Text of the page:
Skip Navigation U.S. Department of Health and Human Services
Agency for Healthcare Research Quality
Archive print banner

Children's Health

This information is for reference purposes only. It was current when produced and may now be outdated. Archive material is no longer maintained, and some links may not work. Persons with disabilities having difficulty accessing this information should contact us at: Let us know the nature of the problem, the Web address of what you want, and your contact information.

Please go to for current information.

First-week followup of newborns after hospital discharge is critical to prevent severe jaundice and other problems

Severe jaundice (hyperbilirubinemia) among newborns is becoming more prevalent, which some attribute to earlier discharge of newborns and lack of early discharge followup by a physician or home health nurse. The July 2004 American Academy of Pediatrics guideline on managing newborn jaundice recommends that all infants be examined in the first few days after discharge (when bilirubin levels peak and jaundice can be diagnosed). Unfortunately, many barriers prevent timely newborn followup, notes R. Heather Palmer, M.B., B.Ch., S.M., of the Harvard School of Public Health.

In a study that was supported by the Agency for Healthcare Research and Quality (HS09782), Dr. Palmer and her colleagues identified three major barriers to early newborn followup and strategies for overcoming them from focus group discussions among physicians and nurses and among parents in 2001. All groups noted barriers in communication and information, systems and processes of care, and parental knowledge and education. For instance, conflicting information was often given to the mother by pediatricians and obstetricians about infant readiness for discharge, communication gaps occurred during "hand-offs" between hospital and community-based providers, and outpatient bilirubin testing and reporting were often delayed.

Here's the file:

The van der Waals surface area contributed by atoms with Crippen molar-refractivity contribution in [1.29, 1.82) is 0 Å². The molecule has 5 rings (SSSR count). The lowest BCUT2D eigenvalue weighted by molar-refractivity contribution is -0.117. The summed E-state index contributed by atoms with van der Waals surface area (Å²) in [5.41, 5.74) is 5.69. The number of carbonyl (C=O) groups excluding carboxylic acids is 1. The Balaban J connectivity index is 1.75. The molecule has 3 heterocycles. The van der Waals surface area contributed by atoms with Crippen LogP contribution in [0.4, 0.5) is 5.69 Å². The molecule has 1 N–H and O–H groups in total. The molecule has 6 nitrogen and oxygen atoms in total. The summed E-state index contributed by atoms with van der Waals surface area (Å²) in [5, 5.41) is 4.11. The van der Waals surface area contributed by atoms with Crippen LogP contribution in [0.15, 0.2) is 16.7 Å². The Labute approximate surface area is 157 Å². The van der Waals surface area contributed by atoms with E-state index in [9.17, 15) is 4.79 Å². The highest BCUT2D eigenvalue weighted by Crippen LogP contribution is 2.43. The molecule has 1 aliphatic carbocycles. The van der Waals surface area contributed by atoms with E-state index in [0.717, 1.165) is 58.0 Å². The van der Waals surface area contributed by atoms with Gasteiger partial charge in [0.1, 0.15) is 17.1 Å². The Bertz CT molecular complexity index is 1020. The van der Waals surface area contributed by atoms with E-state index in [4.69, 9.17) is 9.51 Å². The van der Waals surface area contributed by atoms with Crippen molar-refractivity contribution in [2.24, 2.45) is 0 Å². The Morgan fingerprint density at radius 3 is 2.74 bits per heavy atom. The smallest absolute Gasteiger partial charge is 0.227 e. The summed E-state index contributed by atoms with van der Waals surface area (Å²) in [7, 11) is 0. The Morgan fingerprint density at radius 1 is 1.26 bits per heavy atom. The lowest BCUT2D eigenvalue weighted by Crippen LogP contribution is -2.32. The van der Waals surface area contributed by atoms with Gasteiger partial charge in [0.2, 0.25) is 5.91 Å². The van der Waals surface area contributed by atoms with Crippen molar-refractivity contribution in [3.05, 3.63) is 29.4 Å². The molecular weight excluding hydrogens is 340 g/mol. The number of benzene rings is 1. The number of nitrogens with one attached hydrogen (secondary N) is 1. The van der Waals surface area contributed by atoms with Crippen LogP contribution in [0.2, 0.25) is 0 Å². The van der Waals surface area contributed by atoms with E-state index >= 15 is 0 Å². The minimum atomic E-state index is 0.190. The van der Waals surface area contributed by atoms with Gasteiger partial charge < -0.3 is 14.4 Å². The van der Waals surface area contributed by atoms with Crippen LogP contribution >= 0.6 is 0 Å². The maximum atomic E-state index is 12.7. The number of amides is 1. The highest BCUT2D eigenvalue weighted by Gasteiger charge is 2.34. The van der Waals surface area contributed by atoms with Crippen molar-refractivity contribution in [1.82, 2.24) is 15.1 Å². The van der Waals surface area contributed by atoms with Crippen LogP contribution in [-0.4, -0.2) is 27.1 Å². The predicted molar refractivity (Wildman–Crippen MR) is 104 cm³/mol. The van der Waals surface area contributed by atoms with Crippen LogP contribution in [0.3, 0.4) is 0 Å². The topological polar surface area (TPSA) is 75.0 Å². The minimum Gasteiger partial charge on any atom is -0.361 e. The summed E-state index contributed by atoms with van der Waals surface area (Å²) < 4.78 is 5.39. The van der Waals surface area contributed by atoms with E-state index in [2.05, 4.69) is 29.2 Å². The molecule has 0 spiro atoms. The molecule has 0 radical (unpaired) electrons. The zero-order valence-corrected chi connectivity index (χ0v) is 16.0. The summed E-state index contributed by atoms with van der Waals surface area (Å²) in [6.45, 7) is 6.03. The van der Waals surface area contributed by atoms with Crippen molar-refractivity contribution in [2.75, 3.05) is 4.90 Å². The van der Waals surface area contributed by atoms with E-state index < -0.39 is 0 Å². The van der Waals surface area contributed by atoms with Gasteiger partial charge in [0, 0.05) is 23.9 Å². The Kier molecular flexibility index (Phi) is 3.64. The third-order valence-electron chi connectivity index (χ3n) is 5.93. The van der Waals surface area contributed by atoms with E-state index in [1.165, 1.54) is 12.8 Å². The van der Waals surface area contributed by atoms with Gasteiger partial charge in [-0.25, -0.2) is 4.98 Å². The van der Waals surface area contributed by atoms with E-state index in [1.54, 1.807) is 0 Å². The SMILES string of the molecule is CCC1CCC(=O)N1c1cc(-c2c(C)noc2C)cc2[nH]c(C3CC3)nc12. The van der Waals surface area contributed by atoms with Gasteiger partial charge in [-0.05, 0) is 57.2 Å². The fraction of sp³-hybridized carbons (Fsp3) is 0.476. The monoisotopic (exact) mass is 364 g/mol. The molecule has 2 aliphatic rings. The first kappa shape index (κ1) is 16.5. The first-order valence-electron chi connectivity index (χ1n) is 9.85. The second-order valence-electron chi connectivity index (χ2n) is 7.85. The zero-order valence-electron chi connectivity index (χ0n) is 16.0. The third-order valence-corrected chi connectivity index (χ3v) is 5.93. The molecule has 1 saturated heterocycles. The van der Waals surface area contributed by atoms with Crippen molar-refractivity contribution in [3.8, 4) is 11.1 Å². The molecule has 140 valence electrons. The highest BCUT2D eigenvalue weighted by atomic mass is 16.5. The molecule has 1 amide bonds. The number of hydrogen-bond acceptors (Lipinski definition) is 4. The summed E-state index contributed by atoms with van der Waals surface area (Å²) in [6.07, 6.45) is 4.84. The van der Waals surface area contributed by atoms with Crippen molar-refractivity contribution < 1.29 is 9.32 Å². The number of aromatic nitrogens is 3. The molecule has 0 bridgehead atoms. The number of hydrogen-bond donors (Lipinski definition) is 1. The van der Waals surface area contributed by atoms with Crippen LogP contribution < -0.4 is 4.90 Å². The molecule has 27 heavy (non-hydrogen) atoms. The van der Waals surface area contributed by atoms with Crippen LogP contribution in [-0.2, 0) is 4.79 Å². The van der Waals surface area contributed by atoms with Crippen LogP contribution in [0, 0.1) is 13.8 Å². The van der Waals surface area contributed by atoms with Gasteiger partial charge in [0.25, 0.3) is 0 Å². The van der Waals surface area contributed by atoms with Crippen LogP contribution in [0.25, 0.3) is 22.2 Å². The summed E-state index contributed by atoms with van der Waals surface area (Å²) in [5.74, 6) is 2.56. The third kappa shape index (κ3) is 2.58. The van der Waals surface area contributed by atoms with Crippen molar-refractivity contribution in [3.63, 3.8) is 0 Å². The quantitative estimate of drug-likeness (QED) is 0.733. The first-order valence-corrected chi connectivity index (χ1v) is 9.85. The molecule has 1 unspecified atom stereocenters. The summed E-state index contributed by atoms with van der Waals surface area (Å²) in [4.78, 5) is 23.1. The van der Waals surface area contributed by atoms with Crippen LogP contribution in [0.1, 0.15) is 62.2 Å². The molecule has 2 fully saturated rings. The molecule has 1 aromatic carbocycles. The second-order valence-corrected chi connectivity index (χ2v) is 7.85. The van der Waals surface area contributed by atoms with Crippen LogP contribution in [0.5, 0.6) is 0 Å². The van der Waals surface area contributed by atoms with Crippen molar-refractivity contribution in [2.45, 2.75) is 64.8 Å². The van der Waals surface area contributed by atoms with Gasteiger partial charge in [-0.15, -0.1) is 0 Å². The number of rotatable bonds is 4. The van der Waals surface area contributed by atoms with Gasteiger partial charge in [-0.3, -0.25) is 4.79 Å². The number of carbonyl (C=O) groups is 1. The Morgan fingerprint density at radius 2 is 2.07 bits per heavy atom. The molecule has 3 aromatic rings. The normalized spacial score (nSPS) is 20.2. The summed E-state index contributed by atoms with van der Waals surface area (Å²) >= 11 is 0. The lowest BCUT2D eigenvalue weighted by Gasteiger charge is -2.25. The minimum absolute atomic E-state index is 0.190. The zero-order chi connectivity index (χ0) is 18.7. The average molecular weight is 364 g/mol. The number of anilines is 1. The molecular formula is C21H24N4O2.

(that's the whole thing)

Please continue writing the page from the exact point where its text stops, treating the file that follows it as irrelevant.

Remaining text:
Home care nurses often had trouble reaching the responsible clinician, and community-based providers often didn't have key information needed to evaluate newborns after discharge, such as exact time of birth, gestational age, and hospital test results. Doctors and nurses recommended using E-mail to notify community-based providers that the baby was born and to provide them with quick access to lab results. They also suggested encouraging parents to choose a pediatrician prior to discharge, giving parents a list of "early warning signs" to report, providing a call-in number for questions, and initiating followup calls from the nursery to the mother.

See "Barriers to first-week follow-up of newborns: Findings from parent and clinician focus groups," by Susanne Salem-Schatz, Sc.D., Laura E. Peterson, B.S.N., S.M., Dr. Palmer, and others, in the November 2004 Joint Commission Journal on Quality and Safety 30(11), pp. 593-601.

Return to Contents
Proceed to Next Article

The information on this page is archived and provided for reference purposes only.


AHRQ Advancing Excellence in Health Care